They created a short video about their situation, posted it to YouTube, and linked it to a GoFundMe fundraising page. They set their fundraising goal at $70,000 and, just days later, they had surpassed it. More than $72,000 in donations have come in so far.

They’re stunned and grateful.

But it wasn’t just money rolling in — people were also reaching out to say we support you.

“It’s just very uplifting that every day I get messages from people and they’re just letting me know that they’re there for me and if there’s anything that I need they’re just a phone call, a text away,” Francisco said.

The older Francisco found it hard to comprehend the social media campaign his kids are pursuing on his behalf, his son said. During a recent phone call, the younger Francisco explained to his father how money and support was coming in.

His dad asked who was donating. “Many people,” his son told him. “Teachers, neighbors, friends, people from around the city,” he told his father during their telephone conversation.

As word spread on social media, friends began coming by the house to help. A group of Luis’s friends from school are helping out. Luz Maria Castañon said they don’t want Luis to suffer at school.

“He’s going to be valedictorian, honestly. [There’s] nothing compared to his GPA.”

In the kitchen, another friend, Maria de Jesus, cooks up some tacos. She said should would cook for the children until their parents come back home.

The twin sisters, Aracely and Yarely, watched their parents get handcuffed and be taken away by immigration officials. It was confusing, Aracely said, and they miss them a lot. Especially when they come home from school.

“Usually my mom would be here and she would sometimes have a little snack prepared,” Yarely said.

The girls are not identical twins, but they both have the same sweet, kind of sad smile. They busy themselves putting things away in their room.

“Sometimes it is a bit overwhelming but, um, …” Yarely trails off.

Luis checks in on his sisters, makes sure they are OK, and then has to leave. “I’m going to go and do laundry right now because our sheets are really nasty,” he said.

Is this his job normally?

“Nah, not really.”

After the laundry, he has to be home for his sisters. His brother will continue gathering letters of support for their parents.

“I understand how hard it is to take care of little kids now,” Luis said.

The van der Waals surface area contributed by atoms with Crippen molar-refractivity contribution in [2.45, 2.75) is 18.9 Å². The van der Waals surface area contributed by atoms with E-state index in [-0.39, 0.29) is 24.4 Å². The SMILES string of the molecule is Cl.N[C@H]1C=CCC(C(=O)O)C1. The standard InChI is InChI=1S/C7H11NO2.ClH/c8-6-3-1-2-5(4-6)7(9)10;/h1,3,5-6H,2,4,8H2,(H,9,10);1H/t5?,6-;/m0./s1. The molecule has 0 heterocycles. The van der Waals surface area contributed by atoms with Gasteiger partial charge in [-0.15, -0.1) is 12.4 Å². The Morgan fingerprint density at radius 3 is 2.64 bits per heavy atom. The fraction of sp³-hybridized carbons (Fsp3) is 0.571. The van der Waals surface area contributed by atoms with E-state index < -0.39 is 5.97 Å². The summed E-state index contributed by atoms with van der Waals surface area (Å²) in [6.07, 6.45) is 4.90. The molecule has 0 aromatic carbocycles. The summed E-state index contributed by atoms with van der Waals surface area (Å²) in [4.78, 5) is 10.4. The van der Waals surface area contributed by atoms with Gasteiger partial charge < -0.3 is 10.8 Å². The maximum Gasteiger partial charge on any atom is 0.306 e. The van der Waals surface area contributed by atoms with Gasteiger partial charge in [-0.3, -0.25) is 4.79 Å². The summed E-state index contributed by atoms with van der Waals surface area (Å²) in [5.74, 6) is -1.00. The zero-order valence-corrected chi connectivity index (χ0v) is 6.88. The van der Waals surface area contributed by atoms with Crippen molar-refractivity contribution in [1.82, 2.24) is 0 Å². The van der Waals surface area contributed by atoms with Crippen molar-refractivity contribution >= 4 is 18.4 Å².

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ON IMMIGRANTS & REFUGEES: East Bay Airbnb Hosts Offer Free Lodging to Refugees

When Sandy Yen learned earlier this year that home-sharing site Airbnb was looking for people to host refugees for free, she jumped at the chance, offering her Oakland guest house.

“My parents were Taiwanese immigrants in the 1970s, and when they came to the U.S., they struggled,” Yen said. “They were unfamiliar with the culture and the language. I’d like to give a family the kind of help I wish my parents had received.”

Yen is waiting to be matched with a family. She learned about Open Homes from an email Airbnb sent her about the program.

The 37-year-old is among 160 Bay Area residents to welcome refugees and other displaced people through Airbnb’s Open Homes program, which launched in June.

Residents of the East Bay, as well as elsewhere, are opening their homes to refugees through Airbnb’s recently launched Open Homes program. Photo: Creative Commons

There are 41 such volunteers from the East Bay, 75 in San Francisco and 48 in the South Bay. Around 450 Californians are participating, according to Airbnb.

Hosts can volunteer their homes and spare bedrooms to refugees via the Airbnb website. The International Rescue Committee, the startup’s U.S. partner, then books the listings for their refugee clients.

“They (the committee) have around 30-40 areas where they are actively working to settle refugee families, so we have been communicating with hosts in those areas to see if they would be open to signing up,” said Kim Rubey, Airbnb’s head of social impact and philanthropy.

Open Homes uses an enhanced version of a tool that was developed a few years ago to help folks displaced by disasters such as Hurricane Sandy in 2012.

“One of our hosts was living in Brooklyn and contacted us to say she had a big place and she wanted to list it for free,” Rubey said.

“At the time, we only allowed people to create listings when you charged. We realized what a great opportunity it was to help people out and a team of architects and designers worked through the night to redesign our payment system. That was the beginning of our disaster relief tool,” Rubey said.

The company has activated the tool more than 60 times to house people affected by disasters, she said.

Rubey said Airbnb, a $30 billion startup operating in 50,000 cities in 191 countries, got so much positive feedback about the disaster relief tool, the company decided to expand it.

“Since we are a global platform, we started exploring other global issues as well” and realized there was an overwhelming need for housing for refugees, Rubey said. This led to the development of Open Homes.

With the enhanced tool, “a host anywhere around the globe at any time can alert us to let us know their ability to help on the refugee front,” she said. This can be accomplished by visiting Airbnb.com/welcome and following the prompts.

“What has been really overwhelming to us is how many people are signing up who are not currently hosts,” Rubey said.

While the Brooklyn host was the inspiration for the disaster relief tool, another, unlikely person helped with the development of Open Homes: President Donald Trump.

In January, Trump issued his infamous executive order banning citizens from several Muslim-majority countries from entering the country. Travelers from those countries were detained or otherwise found themselves in limbo in airports around the world, including San Francisco International Airport. Many had fled wars in Yemen or Syria or repression in Sudan or Iran.

Protesters swarmed SFO in support of the detainees, and San Francisco-based Airbnb also stepped up.